The one group that often gets overseen in WWII stories are the medics. There are some books and movies about them, but if you put in the bigger scheme of WWII things it is a small percentage.
Yet they are the ones who would run into the battlefield, sometimes unarmed, to pick up the wounded.
They were also the ones who, after the dust cleared, had to deal with the aftermath of battle. It is one thing seeing your brother in arms being blown to smithereens, but due to the adrenaline and the instinct to survive, it keeps the other emotions at check. You just get on with it, but afterwards when things have settled the emotions start flowing. The medical teams had to deal with these emotions and at the same time try to save lives.
Like here where surgeons work on the leg amputation of an injured solider at 46th Portable Surgical Hospital in Tinkhawk Sakan, Burma during World War II. 1944.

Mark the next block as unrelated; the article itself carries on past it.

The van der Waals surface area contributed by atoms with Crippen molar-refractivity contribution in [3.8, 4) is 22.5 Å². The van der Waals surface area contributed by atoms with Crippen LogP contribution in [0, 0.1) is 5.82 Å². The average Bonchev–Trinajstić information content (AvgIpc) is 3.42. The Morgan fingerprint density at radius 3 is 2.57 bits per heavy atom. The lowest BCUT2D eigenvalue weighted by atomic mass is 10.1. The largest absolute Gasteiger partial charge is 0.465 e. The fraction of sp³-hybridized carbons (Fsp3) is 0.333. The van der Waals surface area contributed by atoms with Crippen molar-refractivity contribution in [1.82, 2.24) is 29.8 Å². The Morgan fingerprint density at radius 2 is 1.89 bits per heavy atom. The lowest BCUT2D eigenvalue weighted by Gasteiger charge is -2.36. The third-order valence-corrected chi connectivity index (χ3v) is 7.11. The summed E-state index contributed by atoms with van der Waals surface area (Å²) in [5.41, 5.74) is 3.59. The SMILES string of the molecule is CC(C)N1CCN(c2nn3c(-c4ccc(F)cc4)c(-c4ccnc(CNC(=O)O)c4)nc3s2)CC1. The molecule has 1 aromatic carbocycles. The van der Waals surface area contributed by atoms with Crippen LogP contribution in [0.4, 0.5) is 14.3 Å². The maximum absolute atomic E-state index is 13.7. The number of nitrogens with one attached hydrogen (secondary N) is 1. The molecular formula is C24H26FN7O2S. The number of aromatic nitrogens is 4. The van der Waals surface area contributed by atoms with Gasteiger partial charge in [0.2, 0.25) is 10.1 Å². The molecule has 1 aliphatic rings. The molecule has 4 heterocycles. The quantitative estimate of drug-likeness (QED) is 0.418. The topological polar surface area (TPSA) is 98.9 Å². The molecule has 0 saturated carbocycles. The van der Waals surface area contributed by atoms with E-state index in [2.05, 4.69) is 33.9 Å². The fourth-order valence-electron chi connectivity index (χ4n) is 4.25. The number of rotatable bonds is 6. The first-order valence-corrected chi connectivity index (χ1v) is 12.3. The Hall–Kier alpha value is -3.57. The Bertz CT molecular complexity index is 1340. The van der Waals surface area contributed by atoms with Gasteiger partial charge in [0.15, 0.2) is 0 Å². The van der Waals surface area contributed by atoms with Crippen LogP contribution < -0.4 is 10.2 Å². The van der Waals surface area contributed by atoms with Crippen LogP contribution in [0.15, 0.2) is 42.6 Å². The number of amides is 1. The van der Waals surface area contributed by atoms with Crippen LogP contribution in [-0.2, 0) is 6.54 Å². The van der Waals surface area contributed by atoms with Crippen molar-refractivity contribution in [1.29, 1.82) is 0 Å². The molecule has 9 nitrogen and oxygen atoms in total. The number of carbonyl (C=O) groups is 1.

Sometimes in makeshift field hospitals Like in the picture below where an American Army doctor operates in an underground bunker surgery room behind the front lines in Bougainville, Papua New Guinea during World War II. The injured soldier had been wounded by a Japanese sniper. 1943.
It wasn’t only men ,Navy Flight Nurse Jane Kendiegh feeds an injured solider on a return trip from the battle of Iwo Jima.
An American medic works with two Army nurses to administer blood plasma to a patient who was critically wounded by shell fragments at the Battle of Anzio in Italy
American Captain Clarence Brott applies a cast to the leg of a soldier with a deep wound in his thigh inflicted by a shell fragment.
Picture source: National Library of Medicine and National Archives
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Reblogged this on History of Sorts.